Restricted Is Lost Cause a real thing or not?

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Lincoln was not seeking anything other than preserving the Union.

wbull1 said he believed Davis and Stephens had said at the start of the war that the main reason for the war was the protection and expansion of slavery. I questioned the historical accuracy of that claim and then made the argument that it can't make any sense to say the main reason for the war was "the protection and expansion of slavery" unless it's true that concessions with regards to slavery could have averted/ended the war. As I suggested in that comment, given that I've never heard anyone even claim that any slavery-related concessions following secession (particularly not by any of the Confederate states) could have averted the war, then it must be nonsense to say the main reason for the war was the protection and expansion of slavery. Your latest comment, saying Lincoln was not seeking anything other than preserving the Union, certainly seems consistent with my earlier claim.

But then in your previous comment you seemed to think it was very important to modify my comment that the reason for the war was a dispute over whether the South could have independence to say the reason for the war was a dispute over whether the South could have independence "to practice, protect, and perpetuate the practice of slavery." But that that modification is unnecessary and misleading was precisely my original point. It wouldn't have mattered if the South had been willing to make any concessions with regards to slavery, i.e. whether the South was going to use its independence "to practice, protect, and perpetuate the the practice of slavery" or not; as you've suggested yourself, Lincoln's demands were effectively blind to any questions of slavery, and you can't have a war, the main reason for which is something to which one of the combatants is willfully blind. The main reason for the war can only have been something where concessions on that point would have mattered.

the passionate rationale various Senators and Representatives gave to justify their leaving Congress.

Reasons for secession aren't reasons for war unless it's true that peaceful tolerance of secession (as Thomas Jefferson advocated in his first inaugural address and as Alexander Stephens advocated in his 1864 speech before the Georgia legislature and as other countries have actually peacefully accepted/tolerated in history) is an impossibility and, as I just said above, that any concessions with regards to the alleged reasons for seceding would make a difference as to the demand for war.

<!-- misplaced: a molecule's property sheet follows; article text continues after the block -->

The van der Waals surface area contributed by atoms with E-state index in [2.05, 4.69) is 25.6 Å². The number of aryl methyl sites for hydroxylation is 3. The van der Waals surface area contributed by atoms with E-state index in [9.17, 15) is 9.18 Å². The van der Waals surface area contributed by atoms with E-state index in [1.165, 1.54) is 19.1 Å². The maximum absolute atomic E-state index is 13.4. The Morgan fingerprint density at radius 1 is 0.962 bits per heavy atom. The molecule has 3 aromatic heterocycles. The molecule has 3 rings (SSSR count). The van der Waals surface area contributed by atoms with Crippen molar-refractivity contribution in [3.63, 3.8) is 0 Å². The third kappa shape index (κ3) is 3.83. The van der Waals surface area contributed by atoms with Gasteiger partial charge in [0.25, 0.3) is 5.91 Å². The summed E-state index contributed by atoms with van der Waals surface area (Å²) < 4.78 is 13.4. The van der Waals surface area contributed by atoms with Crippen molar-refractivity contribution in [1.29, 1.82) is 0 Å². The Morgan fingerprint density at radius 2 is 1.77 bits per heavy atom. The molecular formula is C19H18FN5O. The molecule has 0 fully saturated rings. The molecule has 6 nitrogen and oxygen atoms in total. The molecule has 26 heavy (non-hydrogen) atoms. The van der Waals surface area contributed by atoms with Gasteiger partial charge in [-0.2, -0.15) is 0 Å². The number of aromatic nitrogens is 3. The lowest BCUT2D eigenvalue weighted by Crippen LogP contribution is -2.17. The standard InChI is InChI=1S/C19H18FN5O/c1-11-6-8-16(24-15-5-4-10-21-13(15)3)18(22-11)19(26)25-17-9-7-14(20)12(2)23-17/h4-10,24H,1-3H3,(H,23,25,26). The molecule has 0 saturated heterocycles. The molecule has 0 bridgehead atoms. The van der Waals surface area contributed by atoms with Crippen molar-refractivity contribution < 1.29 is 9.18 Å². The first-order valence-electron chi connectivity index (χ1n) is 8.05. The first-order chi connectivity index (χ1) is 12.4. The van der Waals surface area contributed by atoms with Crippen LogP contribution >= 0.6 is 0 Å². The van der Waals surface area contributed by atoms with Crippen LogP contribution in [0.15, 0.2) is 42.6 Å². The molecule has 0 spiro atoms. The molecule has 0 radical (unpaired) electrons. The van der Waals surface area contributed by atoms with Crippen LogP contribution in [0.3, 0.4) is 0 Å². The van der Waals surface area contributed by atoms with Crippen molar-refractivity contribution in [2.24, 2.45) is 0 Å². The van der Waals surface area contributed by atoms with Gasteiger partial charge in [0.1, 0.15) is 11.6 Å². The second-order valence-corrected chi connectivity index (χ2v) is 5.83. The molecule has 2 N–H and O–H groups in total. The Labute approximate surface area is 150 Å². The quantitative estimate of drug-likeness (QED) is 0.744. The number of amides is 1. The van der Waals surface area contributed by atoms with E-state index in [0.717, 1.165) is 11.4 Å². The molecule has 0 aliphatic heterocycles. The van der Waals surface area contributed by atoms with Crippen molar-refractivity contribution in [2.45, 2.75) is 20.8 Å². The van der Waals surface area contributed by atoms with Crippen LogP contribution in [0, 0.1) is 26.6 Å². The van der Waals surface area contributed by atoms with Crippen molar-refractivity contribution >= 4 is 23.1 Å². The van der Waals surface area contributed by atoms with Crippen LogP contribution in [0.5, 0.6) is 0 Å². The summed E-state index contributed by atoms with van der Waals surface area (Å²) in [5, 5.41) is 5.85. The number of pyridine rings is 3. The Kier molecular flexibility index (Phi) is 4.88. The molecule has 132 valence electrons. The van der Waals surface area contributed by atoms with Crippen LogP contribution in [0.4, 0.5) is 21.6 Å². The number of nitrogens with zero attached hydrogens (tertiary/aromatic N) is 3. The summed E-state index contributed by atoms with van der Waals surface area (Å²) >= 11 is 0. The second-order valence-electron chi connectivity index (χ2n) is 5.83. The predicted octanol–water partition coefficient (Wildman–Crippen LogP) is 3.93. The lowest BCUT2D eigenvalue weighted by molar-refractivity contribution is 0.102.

Please remind me what I "quoted".

You already responded to that point in your next comment, quoting me where I repeated the same point, although I apparently wasn't clear enough that I was repeating that earlier point. Thank you!

The secessionists never challenged Lincoln's policies in the court's

But they did, as is currently being discussed in the thread about rebels in the borders states, and they won in court, but then Lincoln basically just vowed to defy the Supreme Court ruling. As the Georgia declaration of causes for secession states, "we offer the judgment of the Supreme Court of the United States, the highest judicial tribunal of our country, in our favor."

instead the secessionists sought trial by combat.

I don't think it's reasonable to equate secession with combat, but even if I were to grant that false equivalency, if anyone is to blame for not submitting to judicial resolution of differences, doesn't that blame fall first of all on the Republican party? And of whom then can we more appropriately say they "had no choice but to respond in kind"?
 

DanSBHawk

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The South could have made every possible concession with regards to slavery, and the North wouldn't have allowed the South to peacefully secede. I've never heard anyone dispute that.
I've read this a couple times over, and it still makes no sense to me.

It was the south that wanted "every possible concession" in regards to slavery. And it was the south that wanted to break off because it didn't get "every possible concession."

If the South had been willing to make concessions, such as restricting slavery expansion, there would have been no secession and war.
 

Dead Parrott

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Jefferson Davis's first inaugural address doesn't directly mention slavery a single time. Unless you have other evidence, I suggest you're wrong.

And, in any case, the undeniable reason for the war wasn't at all about slavery but obviously about whether the South could have independence. The South could have made every possible concession with regards to slavery, and the North wouldn't have allowed the South to peacefully secede. I've never heard anyone dispute that.

Davis's Address doesn't directly detail any causes at all. So that's a true non-argument. There's plenty of other quotes from Jefferson and others regarding the key role of slavery. So attempting to use the inaugural address as an argument which it was not intended to make is a bit questionable IMHO. There are other official sources more on point, whose actual intention was to state causes. Those sources will not favor your interpretation, however.